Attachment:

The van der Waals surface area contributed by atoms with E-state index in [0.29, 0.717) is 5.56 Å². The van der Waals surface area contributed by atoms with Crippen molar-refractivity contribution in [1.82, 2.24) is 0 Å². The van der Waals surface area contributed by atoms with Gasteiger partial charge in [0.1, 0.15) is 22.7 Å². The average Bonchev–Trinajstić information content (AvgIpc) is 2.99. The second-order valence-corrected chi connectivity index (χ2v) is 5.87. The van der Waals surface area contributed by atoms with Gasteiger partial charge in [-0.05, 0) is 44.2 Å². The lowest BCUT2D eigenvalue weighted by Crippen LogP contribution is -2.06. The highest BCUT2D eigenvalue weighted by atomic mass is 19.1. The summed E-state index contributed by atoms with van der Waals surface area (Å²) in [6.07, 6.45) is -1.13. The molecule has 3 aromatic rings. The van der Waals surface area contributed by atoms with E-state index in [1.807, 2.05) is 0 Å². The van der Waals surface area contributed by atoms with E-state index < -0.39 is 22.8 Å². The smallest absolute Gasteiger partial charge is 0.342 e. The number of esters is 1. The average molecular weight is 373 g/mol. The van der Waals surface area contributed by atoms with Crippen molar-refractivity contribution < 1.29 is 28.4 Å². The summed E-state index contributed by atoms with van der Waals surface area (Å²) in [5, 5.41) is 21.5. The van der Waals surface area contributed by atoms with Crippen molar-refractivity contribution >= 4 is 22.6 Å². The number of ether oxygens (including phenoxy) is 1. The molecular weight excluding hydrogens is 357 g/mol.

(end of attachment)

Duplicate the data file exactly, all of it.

The van der Waals surface area contributed by atoms with E-state index in [0.29, 0.717) is 5.56 Å². The van der Waals surface area contributed by atoms with Crippen molar-refractivity contribution in [1.82, 2.24) is 0 Å². The van der Waals surface area contributed by atoms with Gasteiger partial charge in [0.1, 0.15) is 22.7 Å². The average Bonchev–Trinajstić information content (AvgIpc) is 2.99. The second-order valence-corrected chi connectivity index (χ2v) is 5.87. The van der Waals surface area contributed by atoms with Gasteiger partial charge in [-0.05, 0) is 44.2 Å². The lowest BCUT2D eigenvalue weighted by Crippen LogP contribution is -2.06. The highest BCUT2D eigenvalue weighted by atomic mass is 19.1. The summed E-state index contributed by atoms with van der Waals surface area (Å²) in [6.07, 6.45) is -1.13. The molecule has 3 aromatic rings. The van der Waals surface area contributed by atoms with E-state index in [1.807, 2.05) is 0 Å². The van der Waals surface area contributed by atoms with E-state index < -0.39 is 22.8 Å². The smallest absolute Gasteiger partial charge is 0.342 e. The number of esters is 1. The average molecular weight is 373 g/mol. The van der Waals surface area contributed by atoms with Crippen molar-refractivity contribution < 1.29 is 28.4 Å². The summed E-state index contributed by atoms with van der Waals surface area (Å²) in [5, 5.41) is 21.5. The van der Waals surface area contributed by atoms with Crippen molar-refractivity contribution >= 4 is 22.6 Å². The number of ether oxygens (including phenoxy) is 1. The molecular weight excluding hydrogens is 357 g/mol.